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There is a ParsedTemplate class that it has over 300 property (typed Details and BlockDetails). The parsedTemplate object will be fill by a function. After filling this object I need a LINQ (or other way) to find is there any property like "body" or "img" where IsExist=false and Priority="high".

public class Details
    public bool IsExist { get; set; }
    public string Priority { get; set; }

public class BlockDetails : Details
    public string Block { get; set; }

public class ParsedTemplate
    public BlockDetails body { get; set; }
    public BlockDetails a { get; set; }
    public Details img { get; set; }
share|improve this question
This is really easy to do with reflection, but I don't see how LINQ would be useful. Why does everyone try to solve every problem with LINQ? –  cadrell0 Jun 14 '12 at 12:39
@cadrell0 because people tend to think LINQ is a silver bullet –  sloth Jun 14 '12 at 12:40
@cadrell0 and all the strange syntax that does those laser stuff just HAS to be LINQ –  sloth Jun 14 '12 at 12:41
300 Properties sounds likes a bad idea to begin with. Surely some form of collection/hierarchy/dictionary would represent it better (as you seem to be parsing HTML). –  TrueBlueAussie Jun 14 '12 at 12:45
@Ghooti Probably not the best to want people to just write the code for you. –  Chad Ruppert Jun 14 '12 at 12:47

4 Answers 4

up vote 7 down vote accepted

You're going to need to write your own method to make this appetizing. Fortunately, it doesn't need to be long. Something like:

static IEnumerable<Details> GetDetails(ParsedTemplate parsedTemplate)
    return from p in typeof(ParsedTemplate).GetProperties()
           where typeof(Details).IsAssignableFrom(p.PropertyType)
           select (Details)p.GetValue(parsedTemplate, null);

You could then, if you wanted to check if any property "exists" on a ParsedTemplate object, for example, use LINQ:

var existingDetails = from d in GetDetails(parsedTemplate)
                      where d.IsExist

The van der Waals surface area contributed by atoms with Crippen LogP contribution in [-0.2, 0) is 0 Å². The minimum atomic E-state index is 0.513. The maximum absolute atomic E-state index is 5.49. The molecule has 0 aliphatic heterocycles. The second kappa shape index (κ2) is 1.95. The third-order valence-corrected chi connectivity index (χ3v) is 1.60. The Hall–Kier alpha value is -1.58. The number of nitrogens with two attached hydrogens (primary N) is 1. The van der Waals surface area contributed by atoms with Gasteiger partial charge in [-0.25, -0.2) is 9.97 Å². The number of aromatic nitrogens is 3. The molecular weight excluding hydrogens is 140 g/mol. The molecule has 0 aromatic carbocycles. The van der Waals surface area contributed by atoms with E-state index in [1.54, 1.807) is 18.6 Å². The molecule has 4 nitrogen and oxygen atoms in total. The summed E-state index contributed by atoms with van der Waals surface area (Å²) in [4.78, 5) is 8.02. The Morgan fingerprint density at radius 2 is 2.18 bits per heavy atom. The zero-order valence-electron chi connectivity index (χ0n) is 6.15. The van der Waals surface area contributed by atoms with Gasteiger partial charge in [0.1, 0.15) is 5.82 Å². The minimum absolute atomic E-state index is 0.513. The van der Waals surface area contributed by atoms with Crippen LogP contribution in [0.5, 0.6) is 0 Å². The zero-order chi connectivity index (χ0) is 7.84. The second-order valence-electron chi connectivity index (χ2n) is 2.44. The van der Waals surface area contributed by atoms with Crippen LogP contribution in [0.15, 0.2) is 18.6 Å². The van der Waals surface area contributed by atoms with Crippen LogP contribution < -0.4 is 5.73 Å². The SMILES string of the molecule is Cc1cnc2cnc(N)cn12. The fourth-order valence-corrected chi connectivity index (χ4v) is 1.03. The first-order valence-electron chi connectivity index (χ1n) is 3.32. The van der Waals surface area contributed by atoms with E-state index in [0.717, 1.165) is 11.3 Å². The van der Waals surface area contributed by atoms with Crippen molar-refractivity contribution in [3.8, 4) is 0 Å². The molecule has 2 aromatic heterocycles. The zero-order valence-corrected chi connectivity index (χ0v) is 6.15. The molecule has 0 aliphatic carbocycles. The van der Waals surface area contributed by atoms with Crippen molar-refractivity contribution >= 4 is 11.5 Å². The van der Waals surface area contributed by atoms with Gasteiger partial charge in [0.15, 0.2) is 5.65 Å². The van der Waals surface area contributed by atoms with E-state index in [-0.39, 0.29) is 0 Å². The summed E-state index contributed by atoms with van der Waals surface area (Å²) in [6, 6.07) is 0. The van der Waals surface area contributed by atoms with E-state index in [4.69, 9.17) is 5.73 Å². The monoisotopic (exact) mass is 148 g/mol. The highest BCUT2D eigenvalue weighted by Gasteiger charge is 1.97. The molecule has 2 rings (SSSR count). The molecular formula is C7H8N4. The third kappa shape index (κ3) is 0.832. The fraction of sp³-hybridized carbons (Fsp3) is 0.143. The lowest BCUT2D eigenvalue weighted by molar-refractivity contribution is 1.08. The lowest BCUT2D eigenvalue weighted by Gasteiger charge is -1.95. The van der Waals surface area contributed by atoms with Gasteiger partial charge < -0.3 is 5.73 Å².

select d;
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If you really wanted to use linq while doing that, you could try something like that:

bool isMatching = (from prop in typeof(ParsedTemplate).GetProperties()
                   where typeof(Details).IsAssignableFrom(prop.PropertyType)
                   let val = (Details)prop.GetValue(parsedTemplate, null) 
                   where val != null && !val.IsExist && val.Priority == "high"
                   select val).Any();

Works on my machine.

Or in extension method syntax:

isMatching = typeof(ParsedTemplate).GetProperties()
                 .Where(prop => typeof(Details).IsAssignableFrom(prop.PropertyType))
                 .Select(prop => (Details)prop.GetValue(parsedTemplate, null))
                 .Where(val => val != null && !val.IsExist && val.Priority == "high")
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Use c# reflection. For example:

ParsedTemplate obj;
PropertyInfo pi = obj.GetType().GetProperty("img");
Details value = (Details)(pi.GetValue(obj, null));
   //Do something

I haven't compile but i think it work.

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        ParsedTemplate tpl = null;
        // tpl initialization
            .Where(p => new [] { "name", "img" }.Contains(p.Name))
            .Where(p => 
                    Details d = (Details)p.GetValue(tpl, null) as Details;
                    return d != null && !d.IsExist && d.Priority == "high"
share|improve this answer
While this does the same as Dan Tao's answer, it is not as reusable as his (basically too complex for the problem it is trying to solve if you need to repeat this for any variations). –  TrueBlueAussie Jun 14 '12 at 12:53

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